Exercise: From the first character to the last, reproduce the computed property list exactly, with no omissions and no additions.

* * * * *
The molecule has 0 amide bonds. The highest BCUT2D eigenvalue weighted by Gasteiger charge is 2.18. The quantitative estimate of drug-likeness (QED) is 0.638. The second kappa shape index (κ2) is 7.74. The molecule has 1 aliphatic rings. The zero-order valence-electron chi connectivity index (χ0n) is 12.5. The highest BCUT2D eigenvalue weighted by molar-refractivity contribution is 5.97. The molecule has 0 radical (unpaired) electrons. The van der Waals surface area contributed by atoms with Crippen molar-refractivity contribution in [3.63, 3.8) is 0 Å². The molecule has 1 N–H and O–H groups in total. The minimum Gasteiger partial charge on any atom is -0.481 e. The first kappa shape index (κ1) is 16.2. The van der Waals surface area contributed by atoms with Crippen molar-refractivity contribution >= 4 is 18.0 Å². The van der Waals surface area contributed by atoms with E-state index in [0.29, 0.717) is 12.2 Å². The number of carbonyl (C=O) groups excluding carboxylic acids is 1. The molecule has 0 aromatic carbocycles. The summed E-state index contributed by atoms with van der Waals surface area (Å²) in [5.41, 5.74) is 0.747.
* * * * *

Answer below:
The molecule has 0 amide bonds. The highest BCUT2D eigenvalue weighted by Gasteiger charge is 2.18. The quantitative estimate of drug-likeness (QED) is 0.638. The second kappa shape index (κ2) is 7.74. The molecule has 1 aliphatic rings. The zero-order valence-electron chi connectivity index (χ0n) is 12.5. The highest BCUT2D eigenvalue weighted by molar-refractivity contribution is 5.97. The molecule has 0 radical (unpaired) electrons. The van der Waals surface area contributed by atoms with Crippen molar-refractivity contribution in [3.63, 3.8) is 0 Å². The molecule has 1 N–H and O–H groups in total. The minimum Gasteiger partial charge on any atom is -0.481 e. The first kappa shape index (κ1) is 16.2. The van der Waals surface area contributed by atoms with Crippen molar-refractivity contribution >= 4 is 18.0 Å². The van der Waals surface area contributed by atoms with E-state index in [0.29, 0.717) is 12.2 Å². The number of carbonyl (C=O) groups excluding carboxylic acids is 1. The molecule has 0 aromatic carbocycles. The summed E-state index contributed by atoms with van der Waals surface area (Å²) in [5.41, 5.74) is 0.747.